Clinical Psychology in Asia: A Casebook [Tapestry Book Review]

We review mental health related material so that our readers are informed of what resources are available in our community. Here is a book review done by one of our volunteers, Justina.


Title: Clinical Psychology in Singapore: An Asian Casebook
Editors: Gregor Lange and John Davidson with Deborah Amanda Goh
Publisher: NUS Press
Year of Publication: 2015
Image Source: NUS Press []

Reviewed by: Justina Y.

Related Topics: Psychology, clinical work, therapy, treatment, singapore case studies


This is a casebook geared towards psychology students. Personally, I found it extremely readable if you have some psychological knowledge.

The book is split into 20 chapters and 3 sections – each chapter is devoted to a client account, and each section covering a different phase in the lifespan: Child and Family, Adult and Older Adults.

Each client account covers the assessment, formulation and treatment plan, from common mental health problems such as depression and anxiety, to more specific ones such as pyromania, exhibition, pathological gambling. It also discusses developmental disorders such as Aspergers.

I greatly enjoyed how the case studies are based on real Singapore clients and their families, and that these accounts are written by clinical psychologists working in various local settings. Cultural and contextual aspects of each case was discussed in-depth, which was appreciated. Another nice touch was the ‘fact boxes’ which provided interesting information relating to each case.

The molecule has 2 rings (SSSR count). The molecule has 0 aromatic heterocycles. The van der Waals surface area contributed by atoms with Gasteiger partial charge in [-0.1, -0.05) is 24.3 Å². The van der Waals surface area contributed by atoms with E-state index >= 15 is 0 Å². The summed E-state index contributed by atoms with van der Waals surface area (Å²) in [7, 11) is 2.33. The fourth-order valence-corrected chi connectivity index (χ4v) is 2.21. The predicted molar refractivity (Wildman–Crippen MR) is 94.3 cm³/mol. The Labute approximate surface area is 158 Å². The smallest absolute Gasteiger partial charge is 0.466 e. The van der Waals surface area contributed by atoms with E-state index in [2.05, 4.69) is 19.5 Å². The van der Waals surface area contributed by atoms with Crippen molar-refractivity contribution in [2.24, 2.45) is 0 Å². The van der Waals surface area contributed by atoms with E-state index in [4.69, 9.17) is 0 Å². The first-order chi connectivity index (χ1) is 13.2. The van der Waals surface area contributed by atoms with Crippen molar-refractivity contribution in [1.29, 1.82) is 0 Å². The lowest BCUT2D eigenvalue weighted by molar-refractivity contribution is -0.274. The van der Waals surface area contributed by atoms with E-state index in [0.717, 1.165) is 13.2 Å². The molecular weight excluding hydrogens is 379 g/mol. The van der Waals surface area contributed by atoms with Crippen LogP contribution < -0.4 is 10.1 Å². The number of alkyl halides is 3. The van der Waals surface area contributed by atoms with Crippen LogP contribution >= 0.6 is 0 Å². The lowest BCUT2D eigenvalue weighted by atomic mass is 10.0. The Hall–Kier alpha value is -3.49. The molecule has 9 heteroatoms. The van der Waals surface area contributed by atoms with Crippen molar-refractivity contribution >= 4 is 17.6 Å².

Some of the stories also gave me ideas for my own recovery, such as how a little boy seeing himself as a superhero battling anxiety, and how the love of the family enabled a severely abused boy to recover from post-traumatic stress disorder. Perhaps, someone struggling with addiction might take inspiration from the woman who had significant losses due to pathological gambling, and rebuilt her life, as well as another case of a woman in prison for drug offences.

Several cases such as the pyromania one and exhibitionism one highlighted to me how rehabilitation is important in the criminal justice system and how it takes a multi-systemic approach to prevent recidivism.

Overall, the book offered me tantalizing glimpses of what goes on within the therapy room and how people of all ages and families with multiple complex problems can build better lives.

A definite must read for anyone interested in the practice of clinical psychology within our local mental health services.

Good for:

Psychology students or anyone interested in the work of clinical psychologists in Singapore.

Where to Get:

$40 from NUS Press –


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